Using uranium 238 in radiometric dating

In the same way, one U atom is unpredictable, but a sample containing many millions of U atoms will be very predictable.What happens statistically is that half of the available atoms will have decayed in a given period, specific to each radioactive species, called the half-life.It turns out that this rate of diffusion of helium is compatible with the crystals being about 5, years old, not 1.Although assumptions 2 and 3 are not provable, they actually seem very likely in this particular example.If the assumptions cannot be trusted, then the calculations based on them are unsound.It is for this reason that creationists question radiometric dating methods and do not accept their results.

It needs to be remembered that observational science can only measure things in the here-and-now, in a manner which can be repeated.

Remember that the half-life is a statistical measure. In order to calculate the age of the rock, we need three other pieces of information: We need to know how fast the U turns into Pb The half-life gives us this value, provided the half-life has never altered during the lifetime of the zircon crystal.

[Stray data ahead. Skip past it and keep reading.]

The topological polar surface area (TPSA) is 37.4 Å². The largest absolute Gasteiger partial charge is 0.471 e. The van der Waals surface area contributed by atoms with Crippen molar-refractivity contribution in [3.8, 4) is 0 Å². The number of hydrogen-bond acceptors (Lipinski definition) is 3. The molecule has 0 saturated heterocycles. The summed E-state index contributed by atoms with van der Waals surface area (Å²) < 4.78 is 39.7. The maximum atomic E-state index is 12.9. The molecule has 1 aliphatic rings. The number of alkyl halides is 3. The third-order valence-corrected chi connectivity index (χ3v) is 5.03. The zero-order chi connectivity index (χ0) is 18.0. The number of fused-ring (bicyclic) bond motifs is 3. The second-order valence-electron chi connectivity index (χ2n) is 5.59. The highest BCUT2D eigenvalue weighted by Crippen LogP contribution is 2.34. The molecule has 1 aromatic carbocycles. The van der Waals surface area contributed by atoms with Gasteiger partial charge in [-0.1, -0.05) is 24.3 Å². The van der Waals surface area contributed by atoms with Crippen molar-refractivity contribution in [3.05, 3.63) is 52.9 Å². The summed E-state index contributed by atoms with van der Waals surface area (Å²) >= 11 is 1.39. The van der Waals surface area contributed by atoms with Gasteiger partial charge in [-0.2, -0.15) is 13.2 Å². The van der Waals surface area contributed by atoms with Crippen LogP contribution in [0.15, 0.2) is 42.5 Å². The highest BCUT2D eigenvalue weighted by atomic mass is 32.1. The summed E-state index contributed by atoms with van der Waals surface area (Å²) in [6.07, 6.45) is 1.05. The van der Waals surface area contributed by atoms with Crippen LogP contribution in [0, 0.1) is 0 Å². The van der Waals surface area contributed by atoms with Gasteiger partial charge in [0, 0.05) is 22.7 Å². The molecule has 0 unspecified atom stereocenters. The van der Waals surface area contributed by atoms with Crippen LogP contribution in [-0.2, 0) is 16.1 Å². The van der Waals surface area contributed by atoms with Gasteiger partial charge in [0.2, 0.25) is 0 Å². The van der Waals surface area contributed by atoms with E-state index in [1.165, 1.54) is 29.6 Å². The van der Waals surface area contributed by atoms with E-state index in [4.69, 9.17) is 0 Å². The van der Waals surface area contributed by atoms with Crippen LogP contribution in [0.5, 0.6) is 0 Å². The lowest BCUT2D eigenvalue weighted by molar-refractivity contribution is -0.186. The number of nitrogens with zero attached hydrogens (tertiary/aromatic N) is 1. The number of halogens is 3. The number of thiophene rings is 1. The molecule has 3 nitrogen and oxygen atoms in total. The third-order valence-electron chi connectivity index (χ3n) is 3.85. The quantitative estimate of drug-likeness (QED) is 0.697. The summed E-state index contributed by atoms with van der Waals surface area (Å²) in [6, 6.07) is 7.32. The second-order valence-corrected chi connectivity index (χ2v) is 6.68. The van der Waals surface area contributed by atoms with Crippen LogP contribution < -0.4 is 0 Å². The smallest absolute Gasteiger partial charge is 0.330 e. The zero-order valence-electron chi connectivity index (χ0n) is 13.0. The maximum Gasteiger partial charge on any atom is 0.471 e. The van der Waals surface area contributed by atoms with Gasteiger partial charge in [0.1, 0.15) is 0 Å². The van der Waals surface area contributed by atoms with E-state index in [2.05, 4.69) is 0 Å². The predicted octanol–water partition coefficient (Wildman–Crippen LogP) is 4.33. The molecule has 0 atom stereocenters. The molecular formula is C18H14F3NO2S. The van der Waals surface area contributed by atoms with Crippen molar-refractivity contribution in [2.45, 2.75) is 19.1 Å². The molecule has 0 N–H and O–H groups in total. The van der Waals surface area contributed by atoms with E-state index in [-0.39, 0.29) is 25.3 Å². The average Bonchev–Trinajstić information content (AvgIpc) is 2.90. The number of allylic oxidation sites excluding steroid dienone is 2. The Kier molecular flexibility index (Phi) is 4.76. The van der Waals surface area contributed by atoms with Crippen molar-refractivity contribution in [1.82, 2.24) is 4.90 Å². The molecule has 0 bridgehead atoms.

We need to know how much Pb there was in the original rock. It is usually assumed, without justification, that the original quantity of Pb in the rock was zero.

By Eric Hovind on September 19, in Articles , Intermediate Radiometric dating is a much misunderstood phenomenon.

Evolutionists often misunderstand the method, assuming it gives a definite age for tested samples.

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So what do the observational scientists in the radiometric dating lab do?

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